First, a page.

Julie Chambers, 37, found the group in the name of her daughter, Zoe, who died aged two in 2008, reports the Daily Mail.
The group used a photo of Julie and Zoe taken from her own Facebook account, and was asking for donations to help fund a heart transplant for the toddler.
Police have hold distraught Julie that they cannot act on the people behind the page, as she hasn't been defrauded of any money, despite the page being viewed nearly 200,000 times, and the concern that American users have donated thousands of pounds.
The page was asking Facebook users to share a link, saying Zoe would get a free heart transplant if 1,000 shares were made. There were also links to a PayPal page for cash donations.
"My daughter died three years ago and some sick person has tried to hijack the memories to make some cash. It's disgusting," says Julie.
"Part of me is upset, but mostly I'm really angry. I can't believe someone would do something like this. It's sickening. Thankfully, all my friends have been on the case and we've really been pushing to get people to stop posting the links - but they have gone to more than 170,000 people so it's a really big job.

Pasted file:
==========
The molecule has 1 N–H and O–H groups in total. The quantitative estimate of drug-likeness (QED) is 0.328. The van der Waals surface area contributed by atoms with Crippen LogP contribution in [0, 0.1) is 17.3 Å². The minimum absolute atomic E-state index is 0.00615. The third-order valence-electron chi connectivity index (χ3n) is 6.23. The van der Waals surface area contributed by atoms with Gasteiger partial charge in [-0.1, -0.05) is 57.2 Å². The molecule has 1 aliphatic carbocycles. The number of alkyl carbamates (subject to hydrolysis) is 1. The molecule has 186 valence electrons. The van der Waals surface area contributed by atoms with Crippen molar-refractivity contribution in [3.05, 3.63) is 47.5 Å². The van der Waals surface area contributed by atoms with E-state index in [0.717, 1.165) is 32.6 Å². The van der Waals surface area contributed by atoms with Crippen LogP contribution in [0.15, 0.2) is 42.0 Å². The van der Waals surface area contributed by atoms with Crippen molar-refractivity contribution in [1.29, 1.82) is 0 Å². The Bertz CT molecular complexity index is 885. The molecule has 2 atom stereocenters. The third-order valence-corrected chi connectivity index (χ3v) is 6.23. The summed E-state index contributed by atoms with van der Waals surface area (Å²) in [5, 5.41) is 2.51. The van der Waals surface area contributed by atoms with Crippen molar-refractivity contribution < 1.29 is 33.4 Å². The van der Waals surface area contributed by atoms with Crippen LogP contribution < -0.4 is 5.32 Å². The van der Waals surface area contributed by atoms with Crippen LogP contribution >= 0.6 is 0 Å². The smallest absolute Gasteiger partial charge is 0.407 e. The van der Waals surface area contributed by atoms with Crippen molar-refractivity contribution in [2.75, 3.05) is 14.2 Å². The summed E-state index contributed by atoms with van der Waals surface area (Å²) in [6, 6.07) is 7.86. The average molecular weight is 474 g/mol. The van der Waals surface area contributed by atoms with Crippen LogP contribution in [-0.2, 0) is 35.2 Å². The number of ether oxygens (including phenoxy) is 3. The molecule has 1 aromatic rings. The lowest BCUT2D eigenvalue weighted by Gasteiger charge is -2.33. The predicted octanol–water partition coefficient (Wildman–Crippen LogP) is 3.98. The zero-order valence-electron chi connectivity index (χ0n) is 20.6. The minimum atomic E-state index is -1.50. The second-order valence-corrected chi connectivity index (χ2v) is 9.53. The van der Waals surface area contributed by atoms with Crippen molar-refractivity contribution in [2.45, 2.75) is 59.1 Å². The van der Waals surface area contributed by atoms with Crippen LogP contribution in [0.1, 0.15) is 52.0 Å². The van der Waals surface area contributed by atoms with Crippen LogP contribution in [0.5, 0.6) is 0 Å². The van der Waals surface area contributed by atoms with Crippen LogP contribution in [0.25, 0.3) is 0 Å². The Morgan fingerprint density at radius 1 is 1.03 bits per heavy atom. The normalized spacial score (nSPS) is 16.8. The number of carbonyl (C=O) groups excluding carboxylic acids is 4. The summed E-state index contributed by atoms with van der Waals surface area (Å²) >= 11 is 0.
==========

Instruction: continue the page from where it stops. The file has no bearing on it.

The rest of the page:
"I've tried getting help from Facebook but they have been useless. I've reported it to the police but they have said they cannot do anything as I have not been defrauded of any money. I was really worried for a time that people might think it was me behind the scam."
Zoe was born with a narrow valve in her heart which did not allow blood to pass through. She died aged two after a suspected virus attack heart following a heart transplant. Julie welcomed a son, Jamie in January 2011.
She said: "It would have been hard enough to handle if Zoe had been alive, but she isn't with us. She's dead and someone has used her picture to con people out of money.
"Thankfully, through a number of friends, the scam came back to me, so I started trying to find out what had happened. At first, I didn't understand why people would make donations because of the NHS, but when we realised it was being done in America it made more sense."
After Julie started her online fight to stop the page, she got support from Australian website Hoax-slayer.com. Other experts then started investigating and eventually got the false donation page taken down.
What an horrific experience for Julie and her family to go through.
More:Advice And Health
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